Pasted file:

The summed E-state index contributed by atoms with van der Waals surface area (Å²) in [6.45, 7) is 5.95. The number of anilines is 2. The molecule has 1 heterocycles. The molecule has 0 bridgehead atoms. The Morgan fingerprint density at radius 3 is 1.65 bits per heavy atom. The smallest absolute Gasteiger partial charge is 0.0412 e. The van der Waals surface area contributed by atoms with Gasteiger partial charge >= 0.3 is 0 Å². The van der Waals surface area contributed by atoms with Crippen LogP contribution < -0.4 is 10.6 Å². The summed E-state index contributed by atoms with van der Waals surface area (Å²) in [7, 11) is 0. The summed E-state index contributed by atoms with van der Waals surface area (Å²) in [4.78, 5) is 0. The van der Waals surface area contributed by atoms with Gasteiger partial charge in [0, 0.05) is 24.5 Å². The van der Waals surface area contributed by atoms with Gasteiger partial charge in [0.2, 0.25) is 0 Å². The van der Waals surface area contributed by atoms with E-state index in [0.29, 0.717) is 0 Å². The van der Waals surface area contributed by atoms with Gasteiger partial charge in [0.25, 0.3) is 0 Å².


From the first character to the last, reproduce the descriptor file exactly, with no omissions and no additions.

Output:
The summed E-state index contributed by atoms with van der Waals surface area (Å²) in [6.45, 7) is 5.95. The number of anilines is 2. The molecule has 1 heterocycles. The molecule has 0 bridgehead atoms. The Morgan fingerprint density at radius 3 is 1.65 bits per heavy atom. The smallest absolute Gasteiger partial charge is 0.0412 e. The van der Waals surface area contributed by atoms with Gasteiger partial charge >= 0.3 is 0 Å². The van der Waals surface area contributed by atoms with Crippen LogP contribution < -0.4 is 10.6 Å². The summed E-state index contributed by atoms with van der Waals surface area (Å²) in [7, 11) is 0. The summed E-state index contributed by atoms with van der Waals surface area (Å²) in [4.78, 5) is 0. The van der Waals surface area contributed by atoms with Gasteiger partial charge in [0, 0.05) is 24.5 Å². The van der Waals surface area contributed by atoms with Gasteiger partial charge in [0.2, 0.25) is 0 Å². The van der Waals surface area contributed by atoms with E-state index in [0.29, 0.717) is 0 Å². The van der Waals surface area contributed by atoms with Gasteiger partial charge in [0.25, 0.3) is 0 Å².